Maybe the best way to love our neighbors and to stop violence is to address the underlying spiritual issues at play. What kind of nation and world do we live in where so many people want to take their own lives and the lives of others? When our neighbors here and abroad are filled with that kind of despair and hatred? What happened to our families that were supposed to give love and care? What happened to our church that were supposed to teach love and forgiveness?
Those are not government issues. The government cannot strengthen families or help people who are lonely. That is the church’s job. And the answers to these problems are ultimately messy and complicated. They involve taking care of people’s real world problems.
But people don’t want the messiness. When we start talking about politics, and especially these issues of defense, we like things that are black and white or right or wrong. Either you are with me or against me. It becomes very adversarial. When we are afraid, we want simple answers. We don’t want nuance. We don’t want deep thinking. We don’t want complexity. We want to survive.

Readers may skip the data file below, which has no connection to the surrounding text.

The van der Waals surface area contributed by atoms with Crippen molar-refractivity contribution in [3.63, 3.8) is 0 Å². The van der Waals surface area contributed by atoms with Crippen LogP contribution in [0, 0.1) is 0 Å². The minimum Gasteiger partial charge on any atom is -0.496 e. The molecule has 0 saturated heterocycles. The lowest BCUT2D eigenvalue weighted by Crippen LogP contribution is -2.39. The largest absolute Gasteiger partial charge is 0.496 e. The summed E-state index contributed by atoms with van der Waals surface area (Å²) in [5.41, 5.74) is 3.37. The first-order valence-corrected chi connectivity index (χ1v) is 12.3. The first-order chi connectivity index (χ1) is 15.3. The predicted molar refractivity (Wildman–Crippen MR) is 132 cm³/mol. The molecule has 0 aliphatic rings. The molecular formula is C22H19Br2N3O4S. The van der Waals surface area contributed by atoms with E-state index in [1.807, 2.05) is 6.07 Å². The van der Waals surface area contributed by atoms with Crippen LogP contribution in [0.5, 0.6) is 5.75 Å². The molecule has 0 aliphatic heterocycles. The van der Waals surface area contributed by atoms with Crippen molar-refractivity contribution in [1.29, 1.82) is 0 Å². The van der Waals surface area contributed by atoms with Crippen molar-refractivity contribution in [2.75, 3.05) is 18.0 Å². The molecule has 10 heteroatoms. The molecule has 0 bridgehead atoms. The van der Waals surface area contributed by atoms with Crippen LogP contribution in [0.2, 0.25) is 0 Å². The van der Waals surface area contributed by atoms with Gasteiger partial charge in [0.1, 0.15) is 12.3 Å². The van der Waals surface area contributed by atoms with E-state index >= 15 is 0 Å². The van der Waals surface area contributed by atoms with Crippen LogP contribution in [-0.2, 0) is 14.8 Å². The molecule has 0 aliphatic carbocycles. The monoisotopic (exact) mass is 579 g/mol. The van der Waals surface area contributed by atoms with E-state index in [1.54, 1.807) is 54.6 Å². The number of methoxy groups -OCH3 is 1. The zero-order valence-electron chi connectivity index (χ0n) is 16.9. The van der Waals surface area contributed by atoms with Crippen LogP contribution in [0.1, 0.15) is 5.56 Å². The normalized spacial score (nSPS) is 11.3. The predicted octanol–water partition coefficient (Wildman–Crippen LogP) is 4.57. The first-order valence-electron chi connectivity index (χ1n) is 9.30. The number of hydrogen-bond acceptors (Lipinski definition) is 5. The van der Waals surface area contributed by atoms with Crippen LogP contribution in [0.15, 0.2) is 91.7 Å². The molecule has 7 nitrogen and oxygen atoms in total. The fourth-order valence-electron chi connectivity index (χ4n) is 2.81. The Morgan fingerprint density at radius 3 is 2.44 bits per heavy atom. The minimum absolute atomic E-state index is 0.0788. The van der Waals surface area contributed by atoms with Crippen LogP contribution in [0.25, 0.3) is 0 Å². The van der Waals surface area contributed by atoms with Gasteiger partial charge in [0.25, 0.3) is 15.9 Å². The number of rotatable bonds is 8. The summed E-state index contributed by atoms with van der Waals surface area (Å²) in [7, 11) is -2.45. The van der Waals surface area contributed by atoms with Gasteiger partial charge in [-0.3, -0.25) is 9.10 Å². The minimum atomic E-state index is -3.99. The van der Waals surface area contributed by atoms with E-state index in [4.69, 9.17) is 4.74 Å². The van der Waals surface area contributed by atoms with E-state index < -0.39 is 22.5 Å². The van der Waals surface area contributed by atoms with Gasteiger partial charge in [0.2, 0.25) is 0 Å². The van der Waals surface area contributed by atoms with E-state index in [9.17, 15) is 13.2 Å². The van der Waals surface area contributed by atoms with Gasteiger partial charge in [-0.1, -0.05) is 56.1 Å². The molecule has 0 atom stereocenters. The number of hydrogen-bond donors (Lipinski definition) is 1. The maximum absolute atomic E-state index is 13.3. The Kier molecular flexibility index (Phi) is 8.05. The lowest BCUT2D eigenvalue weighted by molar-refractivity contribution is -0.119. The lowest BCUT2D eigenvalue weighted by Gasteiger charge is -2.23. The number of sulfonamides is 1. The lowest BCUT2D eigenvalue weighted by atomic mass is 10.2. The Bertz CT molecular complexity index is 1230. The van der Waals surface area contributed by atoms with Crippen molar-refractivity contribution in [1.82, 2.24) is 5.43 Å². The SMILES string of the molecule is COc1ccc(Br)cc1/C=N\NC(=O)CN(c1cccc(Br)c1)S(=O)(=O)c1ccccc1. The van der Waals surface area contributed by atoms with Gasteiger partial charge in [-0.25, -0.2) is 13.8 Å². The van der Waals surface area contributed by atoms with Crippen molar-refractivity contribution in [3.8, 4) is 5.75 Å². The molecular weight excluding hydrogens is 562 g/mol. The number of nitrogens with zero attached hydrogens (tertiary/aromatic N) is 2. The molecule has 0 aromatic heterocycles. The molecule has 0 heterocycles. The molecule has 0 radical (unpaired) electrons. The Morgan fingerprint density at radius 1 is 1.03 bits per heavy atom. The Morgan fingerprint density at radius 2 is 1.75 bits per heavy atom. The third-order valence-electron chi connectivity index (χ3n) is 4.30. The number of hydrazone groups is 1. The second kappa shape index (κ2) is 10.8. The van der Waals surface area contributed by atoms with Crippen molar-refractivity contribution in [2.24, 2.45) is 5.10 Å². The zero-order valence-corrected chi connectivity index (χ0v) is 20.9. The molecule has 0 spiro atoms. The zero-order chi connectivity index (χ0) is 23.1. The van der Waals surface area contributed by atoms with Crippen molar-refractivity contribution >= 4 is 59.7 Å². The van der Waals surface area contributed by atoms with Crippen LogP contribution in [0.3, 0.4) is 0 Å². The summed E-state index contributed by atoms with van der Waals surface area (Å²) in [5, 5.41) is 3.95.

But this insecurity exposes the heart of the issue: where does your trust and your hope truly lie? Listen to these words from Psalm 20:
 Now I know that the LORD saves his anointed; he will answer him from his holy
heaven with the saving might of his right hand.
 Some trust in chariots and some in horses,
but we trust in the name of the LORD our God.
 They collapse and fall, but we rise and stand upright.
 O LORD, save the king! May he answer us when we call. (Psalm 20:6-9 ESV)
I love that line: “Some trust in chariots and some in horses, but we trust in the name of the Lord our God.” This is a royal Psalm that the people would sing before King David. It is saying that some other kings and other nations trust in the number of chariot and horses. Those were the tanks, stealth bombers, or nuclear bombs of David’s day. The key question of any battle would have been how many chariots and horses do you have. Chariots and horses could mow down an army on foot. The Psalm says that while some people trust in these things, Israel trust in the name of the Lord their God. Some trust in chariots and some in horses…